|Color Atlas of Pediatric Dermatology|
Section 2. Milia, Miliaria, and Pustular and Acneiform Disorders
Topics Discussed: milia.
Sections: Eosinophilic Pustular Folliculitis of Infancy, Infantile Acropustulosis, Miliaria Crystallina, Miliaria Rubra (Prickly Heat), Miliaria Pustulosa, Multiple Sweat Gland Abscesses (Miliaria Profunda), Fox-Fordyce Disease (Apocrine Miliaria), Neonatal Cephalic Pustulosis, Neonatal and Infantile Acne, Infantile Cystic Acne, Acne Vulgaris, Cystic Acne, Acne Conglobata, Scarring Following Acne, Pyoderma Faciale, Acne and Precocious Puberty from a Pinealoma, Steroid Acne (Dexamethasone), Hidradenitis Suppurativa, Rosacea, Periorificial Dermatitis, Periorificial Granulomatous Dermatitis, Dissecting Cellulitis of the Scalp.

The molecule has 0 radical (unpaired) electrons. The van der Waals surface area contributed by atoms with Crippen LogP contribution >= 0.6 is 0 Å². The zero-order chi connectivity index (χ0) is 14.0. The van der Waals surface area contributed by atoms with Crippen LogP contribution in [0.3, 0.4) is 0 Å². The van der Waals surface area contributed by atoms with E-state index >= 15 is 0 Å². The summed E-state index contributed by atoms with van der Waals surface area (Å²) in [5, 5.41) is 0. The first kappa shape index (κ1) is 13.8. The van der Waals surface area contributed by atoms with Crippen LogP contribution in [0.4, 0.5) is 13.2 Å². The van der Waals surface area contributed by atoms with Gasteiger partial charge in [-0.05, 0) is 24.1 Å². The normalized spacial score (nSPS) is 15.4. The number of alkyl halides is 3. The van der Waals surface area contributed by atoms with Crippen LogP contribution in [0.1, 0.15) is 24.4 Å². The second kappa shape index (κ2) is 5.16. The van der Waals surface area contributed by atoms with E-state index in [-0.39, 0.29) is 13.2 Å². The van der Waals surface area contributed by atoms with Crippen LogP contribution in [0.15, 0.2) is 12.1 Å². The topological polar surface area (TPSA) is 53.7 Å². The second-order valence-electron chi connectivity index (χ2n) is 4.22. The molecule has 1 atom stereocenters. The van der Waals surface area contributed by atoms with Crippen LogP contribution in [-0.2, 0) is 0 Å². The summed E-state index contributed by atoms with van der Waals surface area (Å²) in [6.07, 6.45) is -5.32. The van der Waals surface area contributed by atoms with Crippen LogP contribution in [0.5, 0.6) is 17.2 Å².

Excerpt:"A milium is a white papule, 12 mm in size, composed of laminated, keratinous material and situated as a solid cyst in a pilosebaceous follicle. Milia are fairly common on the brow, glabella, and nose in newborn infants and in such infants tend to disappear quickly and spontaneously. There may be few or many, and they may develop later in infancy, in childhood, and in adolescence. In older children and adolescents, they tend to persist, may precede acne or be associated with incipient acne and commonly develop on or around the eyelids. Milia may be ablated, if desirable, by delicate incision and expression of the keratinous content. Lesions so treated do not recur, but if new lesions appear, they have to be treated in the same way. The operation is trivial and uncomplicated. There are no preventive measures...."
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